Simply put, the state includes a printing press and increases the amount of money when the economy is not able to ensure the fullness of the budget. The free market reacts to an increase in the money supply by the depreciation of the national currency. In turn, this worsens the conditions for the functioning of the economy, depending on the supply of resources paid in foreign currency. In such a situation, much depends on the correct policies of the government and the Central Bank.

The general crisis of the Russian economy, which began in 2014, led to the fact that the ruble against the dollar and the euro fell by half. A few years before this, the dependence of the economy and budget on oil revenues intensified. Actively developed only the oil and gas industry. Own production was replaced by an increase in imports of consumer goods. When the price of oil began to decline, federal budget revenues fell, and the ruble began to decline. The aggravation of international relations led to economic sanctions by the European Union and the United States, which further worsened the situation of the Russian currency.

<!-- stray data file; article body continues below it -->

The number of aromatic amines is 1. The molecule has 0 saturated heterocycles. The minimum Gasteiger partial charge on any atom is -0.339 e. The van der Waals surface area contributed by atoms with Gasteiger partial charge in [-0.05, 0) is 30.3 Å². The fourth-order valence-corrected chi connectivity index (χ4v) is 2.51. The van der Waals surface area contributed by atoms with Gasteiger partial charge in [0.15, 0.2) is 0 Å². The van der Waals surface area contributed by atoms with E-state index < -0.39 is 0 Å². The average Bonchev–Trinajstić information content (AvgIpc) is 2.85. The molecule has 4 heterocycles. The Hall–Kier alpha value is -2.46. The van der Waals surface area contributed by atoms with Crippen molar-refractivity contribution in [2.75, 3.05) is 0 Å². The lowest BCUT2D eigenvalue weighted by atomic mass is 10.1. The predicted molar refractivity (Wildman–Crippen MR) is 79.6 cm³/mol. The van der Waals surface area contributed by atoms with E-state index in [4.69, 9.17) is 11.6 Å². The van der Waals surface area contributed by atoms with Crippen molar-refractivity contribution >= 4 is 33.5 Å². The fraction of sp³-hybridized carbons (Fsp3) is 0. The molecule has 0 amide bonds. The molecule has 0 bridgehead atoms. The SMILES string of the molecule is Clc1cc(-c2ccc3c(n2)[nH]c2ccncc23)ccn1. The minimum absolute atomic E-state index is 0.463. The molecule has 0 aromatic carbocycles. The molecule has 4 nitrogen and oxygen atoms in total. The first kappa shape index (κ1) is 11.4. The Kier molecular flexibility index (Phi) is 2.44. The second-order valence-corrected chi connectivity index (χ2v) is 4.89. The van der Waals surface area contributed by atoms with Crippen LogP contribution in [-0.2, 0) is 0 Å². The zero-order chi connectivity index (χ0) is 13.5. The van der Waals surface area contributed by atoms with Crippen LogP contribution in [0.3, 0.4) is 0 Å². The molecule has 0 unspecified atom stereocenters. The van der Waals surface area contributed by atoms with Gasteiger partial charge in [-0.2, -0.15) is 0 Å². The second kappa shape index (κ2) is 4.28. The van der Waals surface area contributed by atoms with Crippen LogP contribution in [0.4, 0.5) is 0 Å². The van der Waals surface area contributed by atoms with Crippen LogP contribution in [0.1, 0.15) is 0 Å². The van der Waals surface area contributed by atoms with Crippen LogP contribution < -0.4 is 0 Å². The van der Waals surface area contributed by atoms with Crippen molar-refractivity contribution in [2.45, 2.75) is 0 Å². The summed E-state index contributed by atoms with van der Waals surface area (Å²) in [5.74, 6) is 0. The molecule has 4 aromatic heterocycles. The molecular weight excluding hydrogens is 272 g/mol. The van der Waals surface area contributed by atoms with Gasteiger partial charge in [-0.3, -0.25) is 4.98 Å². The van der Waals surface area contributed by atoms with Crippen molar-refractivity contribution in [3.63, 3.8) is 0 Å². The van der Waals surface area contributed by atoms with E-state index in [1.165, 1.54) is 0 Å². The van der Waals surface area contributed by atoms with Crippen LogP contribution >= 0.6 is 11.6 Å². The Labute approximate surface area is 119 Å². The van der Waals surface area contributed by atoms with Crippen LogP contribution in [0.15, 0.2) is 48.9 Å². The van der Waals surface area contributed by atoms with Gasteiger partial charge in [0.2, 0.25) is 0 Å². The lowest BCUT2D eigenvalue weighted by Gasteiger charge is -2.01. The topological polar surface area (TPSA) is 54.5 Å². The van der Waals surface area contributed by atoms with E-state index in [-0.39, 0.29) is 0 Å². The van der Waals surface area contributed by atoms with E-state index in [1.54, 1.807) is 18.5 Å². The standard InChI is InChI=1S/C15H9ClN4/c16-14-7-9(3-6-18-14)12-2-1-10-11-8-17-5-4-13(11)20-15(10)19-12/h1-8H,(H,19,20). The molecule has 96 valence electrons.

ACTIONS OF THE STATE AND THE CENTRAL BANK

The global trend towards openness and liberalization of financial markets has made possible the free movement of capital between countries. This acted as a lever that increased the scale of the currency crisis. Enterprises began to widely use foreign loans in order to ensure short-term operations. Russian companies took foreign loans at low rates and sold the currency of the Central Bank. Accordingly, the Central Bank’s gold and foreign exchange reserves, which provided stability to the national currency, also grew.

High oil revenues and the growth of foreign exchange reserves led to irrational financial policies. Excessive government spending has increased imports and domestic demand. When incomes began to decline, a balance of payments deficit arose and gold and foreign exchange reserves began to go to cover it. And Western sanctions closed access to cheap foreign currency loans. In addition, the fall in the value of Russian shares caused their sale by foreign investors and the outflow of capital from the country.